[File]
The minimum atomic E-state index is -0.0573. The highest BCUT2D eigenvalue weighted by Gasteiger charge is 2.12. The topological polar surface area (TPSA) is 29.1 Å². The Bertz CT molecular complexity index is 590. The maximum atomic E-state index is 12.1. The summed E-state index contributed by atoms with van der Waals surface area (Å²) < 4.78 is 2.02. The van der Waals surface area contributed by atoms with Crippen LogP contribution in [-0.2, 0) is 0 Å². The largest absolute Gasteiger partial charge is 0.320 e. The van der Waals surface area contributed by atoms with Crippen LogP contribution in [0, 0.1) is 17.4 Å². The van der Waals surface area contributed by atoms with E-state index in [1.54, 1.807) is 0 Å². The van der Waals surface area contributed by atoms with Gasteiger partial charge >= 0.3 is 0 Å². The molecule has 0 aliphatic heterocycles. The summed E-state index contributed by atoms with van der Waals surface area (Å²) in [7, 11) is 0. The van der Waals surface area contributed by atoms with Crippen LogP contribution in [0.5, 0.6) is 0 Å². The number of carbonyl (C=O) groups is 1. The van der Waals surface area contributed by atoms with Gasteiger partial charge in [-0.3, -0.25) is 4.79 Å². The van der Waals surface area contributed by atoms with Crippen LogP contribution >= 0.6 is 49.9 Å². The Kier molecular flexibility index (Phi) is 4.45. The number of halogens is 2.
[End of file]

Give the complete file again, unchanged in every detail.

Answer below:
The minimum atomic E-state index is -0.0573. The highest BCUT2D eigenvalue weighted by Gasteiger charge is 2.12. The topological polar surface area (TPSA) is 29.1 Å². The Bertz CT molecular complexity index is 590. The maximum atomic E-state index is 12.1. The summed E-state index contributed by atoms with van der Waals surface area (Å²) < 4.78 is 2.02. The van der Waals surface area contributed by atoms with Crippen LogP contribution in [-0.2, 0) is 0 Å². The largest absolute Gasteiger partial charge is 0.320 e. The van der Waals surface area contributed by atoms with Crippen LogP contribution in [0, 0.1) is 17.4 Å². The van der Waals surface area contributed by atoms with E-state index in [1.54, 1.807) is 0 Å². The van der Waals surface area contributed by atoms with Gasteiger partial charge >= 0.3 is 0 Å². The molecule has 0 aliphatic heterocycles. The summed E-state index contributed by atoms with van der Waals surface area (Å²) in [7, 11) is 0. The van der Waals surface area contributed by atoms with Crippen LogP contribution in [0.5, 0.6) is 0 Å². The number of carbonyl (C=O) groups is 1. The van der Waals surface area contributed by atoms with Gasteiger partial charge in [-0.3, -0.25) is 4.79 Å². The van der Waals surface area contributed by atoms with Crippen LogP contribution >= 0.6 is 49.9 Å². The Kier molecular flexibility index (Phi) is 4.45. The number of halogens is 2.